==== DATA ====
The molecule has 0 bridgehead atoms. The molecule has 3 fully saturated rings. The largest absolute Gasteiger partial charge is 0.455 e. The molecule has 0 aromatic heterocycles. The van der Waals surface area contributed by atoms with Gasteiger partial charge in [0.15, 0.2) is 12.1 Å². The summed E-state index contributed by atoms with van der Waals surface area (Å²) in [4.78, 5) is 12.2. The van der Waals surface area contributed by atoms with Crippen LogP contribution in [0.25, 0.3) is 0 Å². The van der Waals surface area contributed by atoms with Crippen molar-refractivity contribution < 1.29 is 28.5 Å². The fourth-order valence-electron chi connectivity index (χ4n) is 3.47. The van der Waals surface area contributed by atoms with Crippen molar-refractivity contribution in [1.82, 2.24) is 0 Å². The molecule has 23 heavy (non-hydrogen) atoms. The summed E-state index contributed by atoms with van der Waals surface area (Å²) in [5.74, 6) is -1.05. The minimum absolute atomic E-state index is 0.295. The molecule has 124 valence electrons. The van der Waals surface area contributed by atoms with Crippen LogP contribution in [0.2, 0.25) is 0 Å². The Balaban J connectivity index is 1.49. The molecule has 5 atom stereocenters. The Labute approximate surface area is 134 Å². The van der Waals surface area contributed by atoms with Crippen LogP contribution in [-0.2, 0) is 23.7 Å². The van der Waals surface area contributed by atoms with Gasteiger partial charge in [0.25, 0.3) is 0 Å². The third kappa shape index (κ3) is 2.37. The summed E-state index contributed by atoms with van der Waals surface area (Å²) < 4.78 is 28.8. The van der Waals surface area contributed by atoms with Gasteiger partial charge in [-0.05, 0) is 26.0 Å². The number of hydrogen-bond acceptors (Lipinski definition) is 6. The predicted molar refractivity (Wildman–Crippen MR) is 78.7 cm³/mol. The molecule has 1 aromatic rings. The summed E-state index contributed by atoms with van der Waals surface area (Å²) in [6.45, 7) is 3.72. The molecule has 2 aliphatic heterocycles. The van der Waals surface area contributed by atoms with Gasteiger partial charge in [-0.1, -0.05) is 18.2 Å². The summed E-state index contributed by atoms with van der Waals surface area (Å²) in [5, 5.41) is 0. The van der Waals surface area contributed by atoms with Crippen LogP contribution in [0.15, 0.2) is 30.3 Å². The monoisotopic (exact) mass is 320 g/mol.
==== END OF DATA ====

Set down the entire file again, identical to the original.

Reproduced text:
The molecule has 0 bridgehead atoms. The molecule has 3 fully saturated rings. The largest absolute Gasteiger partial charge is 0.455 e. The molecule has 0 aromatic heterocycles. The van der Waals surface area contributed by atoms with Gasteiger partial charge in [0.15, 0.2) is 12.1 Å². The summed E-state index contributed by atoms with van der Waals surface area (Å²) in [4.78, 5) is 12.2. The van der Waals surface area contributed by atoms with Crippen LogP contribution in [0.25, 0.3) is 0 Å². The van der Waals surface area contributed by atoms with Crippen molar-refractivity contribution < 1.29 is 28.5 Å². The fourth-order valence-electron chi connectivity index (χ4n) is 3.47. The van der Waals surface area contributed by atoms with Crippen molar-refractivity contribution in [1.82, 2.24) is 0 Å². The molecule has 23 heavy (non-hydrogen) atoms. The summed E-state index contributed by atoms with van der Waals surface area (Å²) in [5.74, 6) is -1.05. The minimum absolute atomic E-state index is 0.295. The molecule has 124 valence electrons. The van der Waals surface area contributed by atoms with Crippen LogP contribution in [0.2, 0.25) is 0 Å². The Balaban J connectivity index is 1.49. The molecule has 5 atom stereocenters. The Labute approximate surface area is 134 Å². The van der Waals surface area contributed by atoms with Crippen LogP contribution in [-0.2, 0) is 23.7 Å². The van der Waals surface area contributed by atoms with Gasteiger partial charge in [0.25, 0.3) is 0 Å². The third kappa shape index (κ3) is 2.37. The summed E-state index contributed by atoms with van der Waals surface area (Å²) < 4.78 is 28.8. The van der Waals surface area contributed by atoms with Gasteiger partial charge in [-0.05, 0) is 26.0 Å². The number of hydrogen-bond acceptors (Lipinski definition) is 6. The predicted molar refractivity (Wildman–Crippen MR) is 78.7 cm³/mol. The molecule has 1 aromatic rings. The summed E-state index contributed by atoms with van der Waals surface area (Å²) in [6.45, 7) is 3.72. The molecule has 2 aliphatic heterocycles. The van der Waals surface area contributed by atoms with Gasteiger partial charge in [-0.1, -0.05) is 18.2 Å². The summed E-state index contributed by atoms with van der Waals surface area (Å²) in [5, 5.41) is 0. The van der Waals surface area contributed by atoms with Crippen LogP contribution in [0.15, 0.2) is 30.3 Å². The monoisotopic (exact) mass is 320 g/mol.